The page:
EPA:

Judge says officials may have 'purposely' used personal emails to dodge FOIA

U.S. EPA leaders may have used personal email accounts to "skirt disclosure" under the Freedom of Information Act, according to a federal judge who ruled yesterday that the agency must submit to questioning on its use of nongovernment email accounts.

U.S. District Judge Royce Lamberth raised the possibility of such "bad faith" in an opinion released yesterday as part of a FOIA lawsuit in the U.S. District Court for the District of Columbia. The conservative Landmark Legal Foundation sued EPA last year, claiming that by withholding the emails of former Administrator Lisa Jackson and other top officials, the agency had failed to fully respond to a FOIA request.

In his opinion, Lamberth denies EPA's bid for a summary judgment in the case, pointing to evidence that "may indicate bad faith on the part of the agency."

That includes the use of personal email for agency business -- and EPA's apparent failure to include them in a FOIA search.

"The allegations are supported by one concrete example of a personal email being used for official purposes, and made against the background of several similar allegations raised in the media and by Congress," Lamberth wrote, referring to a disclosed email that originated from the personal account of Deputy Administrator Bob Perciasepe. "In response, EPA's silence speaks volumes; its failure to deny the allegations that personal accounts were being used to conduct official business leaves open the possibility that they were."

Lamberth ordered EPA to "submit to reasonable discovery," in which Landmark can question the agency on "whether and to what extent the EPA Administrator, Deputy Administrator, and/or Chief of Staff utilized personal email accounts to conduct official business during the relevant time period."

That means the group will be able to submit written questions and conduct depositions with top EPA officials, perhaps shedding light on the use of personal emails in agency business. Landmark is now in the process of determining which officials it will seek to question.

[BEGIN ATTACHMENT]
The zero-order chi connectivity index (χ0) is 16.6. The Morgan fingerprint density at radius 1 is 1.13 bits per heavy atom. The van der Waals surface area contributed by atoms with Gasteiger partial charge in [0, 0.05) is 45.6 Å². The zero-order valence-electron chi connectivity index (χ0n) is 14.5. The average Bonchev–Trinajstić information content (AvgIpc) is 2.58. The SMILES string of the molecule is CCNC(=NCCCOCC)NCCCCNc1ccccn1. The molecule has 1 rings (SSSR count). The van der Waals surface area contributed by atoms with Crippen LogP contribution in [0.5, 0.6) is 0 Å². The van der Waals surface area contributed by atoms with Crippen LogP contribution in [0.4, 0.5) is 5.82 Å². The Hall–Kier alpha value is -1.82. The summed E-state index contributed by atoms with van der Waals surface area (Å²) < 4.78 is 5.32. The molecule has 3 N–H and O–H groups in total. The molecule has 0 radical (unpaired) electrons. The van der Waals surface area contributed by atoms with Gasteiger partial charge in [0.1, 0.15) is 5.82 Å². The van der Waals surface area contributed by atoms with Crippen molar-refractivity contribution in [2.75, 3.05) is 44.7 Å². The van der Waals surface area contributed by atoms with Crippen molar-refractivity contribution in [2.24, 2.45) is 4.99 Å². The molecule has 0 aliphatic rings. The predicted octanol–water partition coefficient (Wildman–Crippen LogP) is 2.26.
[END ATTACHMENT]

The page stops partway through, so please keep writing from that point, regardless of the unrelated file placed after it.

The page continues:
The order comes on the heels of a newly released email in which Jackson asks a Siemens official to contact her at her "home email," marking the clearest indication so far that the former EPA administrator used a third, undocumented email address (Greenwire, Aug. 14). Jackson also had two accounts using the epa.gov domain: one for the public, and one under the alias "Richard Windsor."

Under Lambert's order, Landmark will also be able to conduct discovery on whether EPA initially excluded the administrator, deputy administrator or chief of staff from the group's FOIA request.

Landmark had initially asked for all records on rules that were considered for public notice -- but never actually released -- between Jan. 1 and Aug. 17, 2012. The group's aim was to prove its contention that EPA intentionally delayed controversial regulations until after the 2012 presidential election.

Landmark and EPA agreed to narrow the broad request to "senior officials in EPA HQ." But EPA initially left out any records from the administrator, deputy administrator and chief of staff. It only released them later, after Landmark sued and the day before the agency filed its motion for a summary judgment.

That initial exclusion "suggests an unreasonable and bad faith reading of Landmark's FOIA request and subsequent agreement to narrow its scope," Lamberth wrote. And EPA's explanations for the mistake, he said, "contain numerous inconsistencies and reversals which undermine confidence in their truthfulness."

EPA declined to comment on the case, referring all questions to the U.S. Attorney's Office. But the agency has said in the past that it was awaiting recommendations from the inspector general's audit on EPA's email policies and practices.

It's unclear whether EPA would be able to retrieve any personal emails from officials, particularly those who have already left the agency, like Jackson.

Though Lamberth notes that EPA has never directly addressed the question of whether officials used personal emails to conduct agency business, he points to what appears to be the agency's disclaimer for why personal emails were not included in its FOIA search. EPA, he wrote, has specified that it "searched for and produced responsive documents from outside parties and accounts that were in its possession and control."

Lamberth's opinion may add more fuel to criticism from House Oversight and Government Reform Chairman Darrell Issa (R-Calif.) and Senate Environment and Public Works Committee ranking member David Vitter (R-La.), who launched an investigation earlier this year on whether federal officials violate record-keeping laws when they use personal or "alias" email accounts to conduct business.

In a statement yesterday, Vitter called Jackson "the biggest culprit" in the practice.

"Even with EPA's recent promises to review and revamp its email practices and policies, the mere fact that the agency's Administrator was trying to circumvent 'sunshine' laws is a huge red flag for the effectiveness of the agency and the Administration," he said. "There is a statutory obligation to preserve and not destroy agency communications, and I hope that Ms. Jackson will take the appropriate steps to ensure all her communications during her time as head of the agency are properly preserved."